Hollywood Homicide: Drug Cocktail Caused Michael Jackson’s Death
LOS ANGELES — Michael Jackson’s death has been ruled a homicide caused by a mix of drugs meant to treat insomnia, a law enforcement official told The Associated Press, while his personal doctor told investigators he was actually trying to wean the King of Pop off the powerful anesthetic that did him in.
Forensic tests found the anesthetic propofol combined with at least two sedatives to kill Jackson, according to the official, who spoke Monday on condition of anonymity because the findings have not been publicly released. Based on those tests, the Los Angeles County Coroner has ruled the death a homicide, the official said.
The coroner’s homicide ruling does not necessarily mean a crime was committed. But it makes it more likely criminal charges will be filed against Dr. Conrad Murray, the Las Vegas cardiologist who was caring for the pop star when he died June 25 in a rented Los Angeles mansion.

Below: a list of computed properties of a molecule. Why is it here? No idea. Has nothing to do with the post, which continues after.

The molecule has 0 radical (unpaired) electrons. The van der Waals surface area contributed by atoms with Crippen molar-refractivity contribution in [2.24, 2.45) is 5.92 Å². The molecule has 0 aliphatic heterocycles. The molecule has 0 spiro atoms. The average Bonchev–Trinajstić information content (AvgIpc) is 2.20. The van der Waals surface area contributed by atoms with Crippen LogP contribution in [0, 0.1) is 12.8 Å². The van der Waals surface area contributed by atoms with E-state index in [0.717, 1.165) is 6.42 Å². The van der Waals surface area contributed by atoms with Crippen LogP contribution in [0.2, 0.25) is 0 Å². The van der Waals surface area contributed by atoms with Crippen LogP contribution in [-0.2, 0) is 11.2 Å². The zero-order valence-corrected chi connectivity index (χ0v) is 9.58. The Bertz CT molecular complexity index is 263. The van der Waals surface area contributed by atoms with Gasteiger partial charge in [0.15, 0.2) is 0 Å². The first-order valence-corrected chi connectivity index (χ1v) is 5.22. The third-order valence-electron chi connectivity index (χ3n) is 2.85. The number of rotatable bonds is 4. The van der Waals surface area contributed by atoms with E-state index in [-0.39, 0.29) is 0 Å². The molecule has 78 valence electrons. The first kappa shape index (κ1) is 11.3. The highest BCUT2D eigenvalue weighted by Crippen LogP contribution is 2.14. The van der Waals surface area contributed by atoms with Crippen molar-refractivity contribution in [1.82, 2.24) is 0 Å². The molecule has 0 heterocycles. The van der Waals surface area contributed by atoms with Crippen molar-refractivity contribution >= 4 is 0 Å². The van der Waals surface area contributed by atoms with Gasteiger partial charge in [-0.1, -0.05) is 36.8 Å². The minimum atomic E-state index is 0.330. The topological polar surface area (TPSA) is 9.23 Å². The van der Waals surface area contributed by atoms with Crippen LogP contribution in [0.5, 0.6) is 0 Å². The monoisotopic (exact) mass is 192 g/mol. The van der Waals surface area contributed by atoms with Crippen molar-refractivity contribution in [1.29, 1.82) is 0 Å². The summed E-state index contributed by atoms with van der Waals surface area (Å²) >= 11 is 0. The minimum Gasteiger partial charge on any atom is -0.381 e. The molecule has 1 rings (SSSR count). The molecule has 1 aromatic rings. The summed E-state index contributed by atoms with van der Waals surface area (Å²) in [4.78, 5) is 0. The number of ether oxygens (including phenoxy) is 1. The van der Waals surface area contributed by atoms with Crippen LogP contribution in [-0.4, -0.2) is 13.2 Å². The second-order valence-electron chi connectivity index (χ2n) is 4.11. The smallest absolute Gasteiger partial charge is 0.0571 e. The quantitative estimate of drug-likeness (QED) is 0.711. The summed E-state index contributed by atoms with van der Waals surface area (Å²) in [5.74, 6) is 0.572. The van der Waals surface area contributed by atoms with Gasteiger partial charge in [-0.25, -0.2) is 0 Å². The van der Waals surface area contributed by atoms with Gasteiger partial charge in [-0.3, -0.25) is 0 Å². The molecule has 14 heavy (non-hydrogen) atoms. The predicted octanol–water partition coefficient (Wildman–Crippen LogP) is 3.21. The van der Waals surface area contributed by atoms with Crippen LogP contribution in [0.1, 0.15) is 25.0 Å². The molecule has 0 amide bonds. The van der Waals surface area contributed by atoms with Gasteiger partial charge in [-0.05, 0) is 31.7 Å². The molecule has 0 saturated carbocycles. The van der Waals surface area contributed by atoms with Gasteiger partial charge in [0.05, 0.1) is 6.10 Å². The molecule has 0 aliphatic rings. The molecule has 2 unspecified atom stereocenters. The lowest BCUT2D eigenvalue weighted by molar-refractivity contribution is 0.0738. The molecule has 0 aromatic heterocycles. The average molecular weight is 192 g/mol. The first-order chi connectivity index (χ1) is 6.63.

Through his lawyer, Murray has said he administered nothing that “should have” killed Jackson.
Murray told investigators that Jackson stopped breathing about 10 minutes after he relented and finally gave in to his patient’s demands for propofol around 10:40 a.m., following a night-long regimen of sedatives that did not work, according to court documents unsealed Monday.
A search warrant affidavit unsealed in Houston, where Los Angeles police took materials from one of Murray’s clinics last month as part of their manslaughter investigation, includes a detailed account of what detectives say Murray told them. Manslaughter is homicide without malice or premeditation.
The doctor said he’d been treating Jackson for insomnia for about six weeks with 50 milligrams of propofol every night via an intravenous drip, the affidavit said. Murray said he feared Jackson was becoming addicted to the anesthetic, which is supposed to be used only in hospitals and other advanced medical settings, so he had lowered the dose to 25 milligrams and added the sedatives lorazepam and midazolam.